Etymology
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Bhutan 
Himalayan land between Tibet and India, from Sanskrit bhota "Tibet" + anta "end." The local name is said to be Druk Yul "Land of the Dragon." Related: Bhutanese.
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Holland 
"the Netherlands," early 14c., from Dutch Holland, probably Old Dutch holt lant "wood land," describing the district around Dordrecht, the nucleus of Holland. Technically, just one province of the Netherlands, but in English use extended to the whole nation. Related: Hollandish. Hollands for "Holland gin" was common late 18c.-early 19c. As a place-name in England it represents Old English hoh-land "high-land, land on a spur or hill."
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Kent 
southeasternmost county of England, Old English Cent, Cent lond, Centrice, from Latin Cantia, Canticum (Caesar), Greek Kantion (Strabo, 51 B.C.E.), from an ancient British Celtic name often explained as "coastal district," or "corner-land, land on the edge," but possibly "land of the hosts or armies." Related: Kentish (Old English Centisc).
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Lancelot 
masc. proper name, Old French, a double-diminutive of Frankish Lanzo, itself a shortened pet-name (hypocoristic) of one of the many Germanic names in Land- (compare Old English Landbeorht "land-bright;" see Lambert).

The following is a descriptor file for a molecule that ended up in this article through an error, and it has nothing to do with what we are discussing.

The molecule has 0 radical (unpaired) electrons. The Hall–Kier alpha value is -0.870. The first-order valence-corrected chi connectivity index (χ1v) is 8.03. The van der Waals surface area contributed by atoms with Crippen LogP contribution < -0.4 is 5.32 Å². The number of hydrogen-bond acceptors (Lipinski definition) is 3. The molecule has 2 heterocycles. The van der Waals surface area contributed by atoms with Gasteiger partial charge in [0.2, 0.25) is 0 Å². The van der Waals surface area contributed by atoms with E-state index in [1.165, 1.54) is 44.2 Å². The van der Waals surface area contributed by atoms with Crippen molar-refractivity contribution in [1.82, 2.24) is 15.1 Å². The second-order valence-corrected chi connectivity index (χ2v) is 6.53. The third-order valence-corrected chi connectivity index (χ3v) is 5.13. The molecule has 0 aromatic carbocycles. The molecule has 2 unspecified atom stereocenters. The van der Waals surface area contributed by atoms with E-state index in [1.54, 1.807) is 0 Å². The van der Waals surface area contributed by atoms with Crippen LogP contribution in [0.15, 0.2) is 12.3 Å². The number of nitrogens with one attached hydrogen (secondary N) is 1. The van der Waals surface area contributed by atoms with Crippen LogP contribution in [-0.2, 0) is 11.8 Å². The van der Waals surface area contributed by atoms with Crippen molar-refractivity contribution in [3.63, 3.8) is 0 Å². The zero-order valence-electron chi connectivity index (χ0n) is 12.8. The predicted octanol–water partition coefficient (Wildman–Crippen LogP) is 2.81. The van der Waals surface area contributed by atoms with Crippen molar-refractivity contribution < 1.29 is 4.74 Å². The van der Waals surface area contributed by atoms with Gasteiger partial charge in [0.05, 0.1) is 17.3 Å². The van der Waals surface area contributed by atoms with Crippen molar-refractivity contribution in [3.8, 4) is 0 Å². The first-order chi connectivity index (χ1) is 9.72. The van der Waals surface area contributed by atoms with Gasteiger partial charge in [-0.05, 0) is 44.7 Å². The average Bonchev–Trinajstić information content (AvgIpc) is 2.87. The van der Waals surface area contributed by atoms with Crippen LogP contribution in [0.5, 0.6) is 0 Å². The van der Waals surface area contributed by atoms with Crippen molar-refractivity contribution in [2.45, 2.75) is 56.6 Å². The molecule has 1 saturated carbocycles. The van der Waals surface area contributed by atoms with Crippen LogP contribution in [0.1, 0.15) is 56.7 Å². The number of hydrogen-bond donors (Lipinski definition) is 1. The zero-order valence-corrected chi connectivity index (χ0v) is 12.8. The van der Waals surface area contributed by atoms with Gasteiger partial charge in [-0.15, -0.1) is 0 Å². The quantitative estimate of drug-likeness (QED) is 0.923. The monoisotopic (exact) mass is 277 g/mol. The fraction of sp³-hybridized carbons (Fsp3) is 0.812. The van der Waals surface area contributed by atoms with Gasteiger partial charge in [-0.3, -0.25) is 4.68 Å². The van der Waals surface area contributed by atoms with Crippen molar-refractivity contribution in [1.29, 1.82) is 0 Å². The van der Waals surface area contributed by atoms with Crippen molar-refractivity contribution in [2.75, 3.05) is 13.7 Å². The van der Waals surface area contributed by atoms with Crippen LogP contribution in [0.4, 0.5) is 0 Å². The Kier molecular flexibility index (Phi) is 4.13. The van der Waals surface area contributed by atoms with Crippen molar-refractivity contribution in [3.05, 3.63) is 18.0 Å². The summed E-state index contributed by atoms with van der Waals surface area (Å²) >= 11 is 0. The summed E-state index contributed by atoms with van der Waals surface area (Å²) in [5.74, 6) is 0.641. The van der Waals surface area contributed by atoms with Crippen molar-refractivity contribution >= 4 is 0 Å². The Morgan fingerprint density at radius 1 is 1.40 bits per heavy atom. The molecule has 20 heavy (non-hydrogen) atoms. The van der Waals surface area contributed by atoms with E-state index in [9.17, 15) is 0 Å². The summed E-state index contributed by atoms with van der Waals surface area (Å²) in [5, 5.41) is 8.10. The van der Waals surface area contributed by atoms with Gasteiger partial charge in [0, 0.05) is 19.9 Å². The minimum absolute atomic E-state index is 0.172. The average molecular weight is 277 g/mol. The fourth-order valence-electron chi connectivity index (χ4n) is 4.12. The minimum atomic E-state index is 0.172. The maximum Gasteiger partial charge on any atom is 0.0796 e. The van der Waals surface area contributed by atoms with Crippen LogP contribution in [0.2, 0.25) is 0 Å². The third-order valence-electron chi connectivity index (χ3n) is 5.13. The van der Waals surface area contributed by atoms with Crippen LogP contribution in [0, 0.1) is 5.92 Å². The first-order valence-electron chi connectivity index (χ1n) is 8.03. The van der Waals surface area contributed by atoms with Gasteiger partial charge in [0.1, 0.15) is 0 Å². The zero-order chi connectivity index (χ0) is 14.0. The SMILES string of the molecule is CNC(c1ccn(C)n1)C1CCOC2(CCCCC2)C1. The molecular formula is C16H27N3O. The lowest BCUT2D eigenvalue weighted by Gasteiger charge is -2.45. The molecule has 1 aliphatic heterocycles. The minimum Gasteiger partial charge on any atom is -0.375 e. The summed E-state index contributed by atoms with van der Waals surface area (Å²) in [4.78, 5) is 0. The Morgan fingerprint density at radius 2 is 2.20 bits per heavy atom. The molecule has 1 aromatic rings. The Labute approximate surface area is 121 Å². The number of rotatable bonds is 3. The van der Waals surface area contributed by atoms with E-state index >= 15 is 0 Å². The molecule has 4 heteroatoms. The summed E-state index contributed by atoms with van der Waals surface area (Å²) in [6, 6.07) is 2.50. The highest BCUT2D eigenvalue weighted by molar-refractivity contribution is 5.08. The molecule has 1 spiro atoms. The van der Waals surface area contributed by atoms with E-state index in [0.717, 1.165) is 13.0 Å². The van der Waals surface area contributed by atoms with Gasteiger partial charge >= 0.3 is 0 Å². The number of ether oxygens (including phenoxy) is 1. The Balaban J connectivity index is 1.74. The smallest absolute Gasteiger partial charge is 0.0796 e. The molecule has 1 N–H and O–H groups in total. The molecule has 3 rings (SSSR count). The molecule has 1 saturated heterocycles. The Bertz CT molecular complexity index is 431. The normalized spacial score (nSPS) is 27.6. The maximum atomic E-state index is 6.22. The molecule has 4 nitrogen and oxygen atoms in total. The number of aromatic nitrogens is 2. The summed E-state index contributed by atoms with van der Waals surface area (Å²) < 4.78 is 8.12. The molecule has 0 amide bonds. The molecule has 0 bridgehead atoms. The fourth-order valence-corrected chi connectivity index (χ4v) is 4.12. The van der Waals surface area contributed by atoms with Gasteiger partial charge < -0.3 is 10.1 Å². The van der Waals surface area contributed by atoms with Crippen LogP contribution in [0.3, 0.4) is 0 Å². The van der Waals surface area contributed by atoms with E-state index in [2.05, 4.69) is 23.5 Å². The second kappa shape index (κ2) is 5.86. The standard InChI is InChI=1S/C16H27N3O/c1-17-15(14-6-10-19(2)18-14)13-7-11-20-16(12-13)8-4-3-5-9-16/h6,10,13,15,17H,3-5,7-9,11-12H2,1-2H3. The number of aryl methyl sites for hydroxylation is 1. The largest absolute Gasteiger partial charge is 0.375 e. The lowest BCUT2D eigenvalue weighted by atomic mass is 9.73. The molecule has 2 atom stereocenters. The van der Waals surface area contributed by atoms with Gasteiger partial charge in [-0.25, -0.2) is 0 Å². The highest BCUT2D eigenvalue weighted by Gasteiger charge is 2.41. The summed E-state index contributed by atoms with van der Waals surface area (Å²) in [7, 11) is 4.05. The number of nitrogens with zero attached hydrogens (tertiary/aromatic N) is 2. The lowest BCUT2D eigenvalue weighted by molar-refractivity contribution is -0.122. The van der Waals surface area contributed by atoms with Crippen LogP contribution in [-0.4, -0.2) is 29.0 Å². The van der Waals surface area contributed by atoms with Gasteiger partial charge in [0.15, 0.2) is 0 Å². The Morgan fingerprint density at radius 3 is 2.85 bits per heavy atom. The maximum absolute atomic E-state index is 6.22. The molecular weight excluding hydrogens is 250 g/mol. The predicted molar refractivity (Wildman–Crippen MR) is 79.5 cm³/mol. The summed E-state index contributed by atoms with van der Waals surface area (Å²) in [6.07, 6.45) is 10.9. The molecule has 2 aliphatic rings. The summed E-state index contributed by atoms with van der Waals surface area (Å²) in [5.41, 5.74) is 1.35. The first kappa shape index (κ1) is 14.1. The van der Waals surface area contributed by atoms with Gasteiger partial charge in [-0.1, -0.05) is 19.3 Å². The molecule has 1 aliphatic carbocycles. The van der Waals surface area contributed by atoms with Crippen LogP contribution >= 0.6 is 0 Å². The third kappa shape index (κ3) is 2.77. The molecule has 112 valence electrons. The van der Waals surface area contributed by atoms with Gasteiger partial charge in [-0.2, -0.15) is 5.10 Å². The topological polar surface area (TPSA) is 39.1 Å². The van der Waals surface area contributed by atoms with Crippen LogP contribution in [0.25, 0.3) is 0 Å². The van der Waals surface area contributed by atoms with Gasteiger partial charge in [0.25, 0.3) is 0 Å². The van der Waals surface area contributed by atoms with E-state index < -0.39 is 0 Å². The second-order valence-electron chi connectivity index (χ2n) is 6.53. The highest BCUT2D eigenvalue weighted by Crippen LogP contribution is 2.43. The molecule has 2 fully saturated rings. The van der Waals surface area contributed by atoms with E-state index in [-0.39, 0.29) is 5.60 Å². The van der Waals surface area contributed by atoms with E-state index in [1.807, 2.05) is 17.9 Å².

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Chersonese 

peninsula south of Thrace, from Greek khersonesos "peninsula," from khersos "dry land" + nēsos "island," also "(flooded) land near a river, alluvial land," which is of uncertain origin; traditionally from PIE root sna- "to swim," but this is now generally rejected. "As words for 'island' differ from language to language, [nēsos] is probably an Aegean loan (note that Lat. insula is also of unclear origin)" [Beekes]. Compare isle.

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Gondal 
imaginary land invented by the Brontë sisters, also the name of its inhabitants.
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Thailand 
from Thai, indigenous name of the inhabitants, + land (n.). Also see Siam.
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Laos 
Southeast Asian land, from the name of legendary founder Lao. Related: Laotian (1861).
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Roland 

masc. proper name, from French, from Old High German Hrodland, literally "(having a) famous land," from hrod- "fame, glory" (from Proto-Germanic *hrothi-) + land (see land (n.)). The name of the legendary nephew of Charlemagne, celebrated in "Chanson de Roland" (c. 1300) and suchlike romances. His comrade was Oliver, hence a Roland for an Oliver (1610s) in expressions meaning "to give as good as one gets, tit for tat."

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Haiti 
from Arawak haiti "land of mountains," and probably originally the name of the whole island. Related: Haitian.
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